22

On 19 Aug 2013, Randal L. Schwartz posted this shell script, which was intended to ensure, on Linux, "that only one instance of [the] script is running, without race conditions or having to clean up lock files":

#!/bin/sh
# randal_l_schwartz_001.sh
(
    if ! flock -n -x 0
    then
        echo "$$ cannot get flock"
        exit 0
    fi
    echo "$$ start"
    sleep 10 # for testing.  put the real task here
    echo "$$ end"
) < $0

It seems to work as advertised:

$ ./randal_l_schwartz_001.sh & ./randal_l_schwartz_001.sh
[1] 11863
11863 start
11864 cannot get flock
$ 11863 end

[1]+  Done                    ./randal_l_schwartz_001.sh
$

Here is what I do understand:

  • The script redirects (<) a copy of its own contents (i.e. from $0) to the STDIN (i.e. file descriptor 0) of a subshell.
  • Within the subshell, the script attempts to get a non-blocking, exclusive lock (flock -n -x) on file descriptor 0.
    • If that attempt fails, the subshell exits (and so does the main script, as there is nothing else for it to do).
    • If the attempt instead succeeds, the subshell runs the desired task.

Here are my questions:

  • Why does the script need to redirect, to a file descriptor inherited by the subshell, a copy of its own contents rather than, say, the contents of some other file? (I tried redirecting from a different file and re-running as above, and the execution order changed: the non-backgrounded task gained the lock before the background one. So, maybe using the file's own contents avoids race conditions; but how?)
  • Why does the script need to redirect, to a file descriptor inherited by the subshell, a copy of a file's contents, anyway?
  • Why does holding an exclusive lock on file descriptor 0 in one shell prevent a copy of the same script, running in a different shell, from getting an exclusive lock on file descriptor 0? Don't shells have their own, separate copies of the standard file descriptors (0, 1, and 2, i.e. STDIN, STDOUT, and STDERR)?
22

Why does the script need to redirect, to a file descriptor inherited by the subshell, a copy of its own contents rather than, say, the contents of some other file?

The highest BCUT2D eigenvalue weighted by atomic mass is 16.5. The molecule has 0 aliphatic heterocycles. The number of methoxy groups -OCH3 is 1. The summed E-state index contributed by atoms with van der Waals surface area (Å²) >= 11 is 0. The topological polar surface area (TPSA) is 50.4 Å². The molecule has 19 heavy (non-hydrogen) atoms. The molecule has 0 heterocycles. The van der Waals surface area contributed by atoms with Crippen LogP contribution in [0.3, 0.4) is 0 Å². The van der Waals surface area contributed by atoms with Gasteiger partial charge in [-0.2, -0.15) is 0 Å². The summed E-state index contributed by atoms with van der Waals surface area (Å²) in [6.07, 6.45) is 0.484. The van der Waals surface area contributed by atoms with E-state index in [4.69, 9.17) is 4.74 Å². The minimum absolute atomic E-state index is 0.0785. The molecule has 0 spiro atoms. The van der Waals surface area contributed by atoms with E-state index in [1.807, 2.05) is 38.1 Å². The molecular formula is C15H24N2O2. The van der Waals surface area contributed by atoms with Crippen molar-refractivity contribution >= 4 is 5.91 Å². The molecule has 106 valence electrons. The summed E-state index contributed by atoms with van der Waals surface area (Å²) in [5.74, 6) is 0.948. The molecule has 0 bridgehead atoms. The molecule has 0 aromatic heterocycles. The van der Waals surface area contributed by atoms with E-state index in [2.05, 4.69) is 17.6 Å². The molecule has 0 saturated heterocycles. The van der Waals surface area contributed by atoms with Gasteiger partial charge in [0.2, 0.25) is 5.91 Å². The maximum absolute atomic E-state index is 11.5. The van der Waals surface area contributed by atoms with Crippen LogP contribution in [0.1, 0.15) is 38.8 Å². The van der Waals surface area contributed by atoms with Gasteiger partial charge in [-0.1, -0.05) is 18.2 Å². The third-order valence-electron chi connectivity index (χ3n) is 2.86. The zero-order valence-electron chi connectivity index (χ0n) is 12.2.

You could use any file, as long as all copies of the script use the same one. Using $0 just ties the lock to the script itself: If you copy the script and modify it for some other use, you don't need to come up with a new name for the lock file. This is convenient.

If the script is called through a symlink, the lock is on the actual file, and not the link.

(Of course, if some process runs the script and gives it a made up value as the zeroth argument instead of the actual path, then this breaks. But that's rarely done.)

(I tried using a different file and re-running as above, and the execution order changed)

Are you sure that was because of the file used, and not just random variation? As with a pipeline, there's really no way to be sure in what order the commands get to run in cmd1 & cmd. It's mostly up to the OS scheduler. I get random variation on my system.

Why does the script need to redirect, to a file descriptor inherited by the subshell, a copy of a file's contents, anyway?

It looks like that's so that the shell itself holds a copy of the file description holding the lock, instead of just the flock utility holding it. A lock made with flock(2) is released when the file descriptors having it are closed.

flock has two modes, either to take a lock based on a file name, and run an external command (in which case flock holds the required open file descriptor), or to take a file descriptor from the outside, so an outside process is responsible for holding it.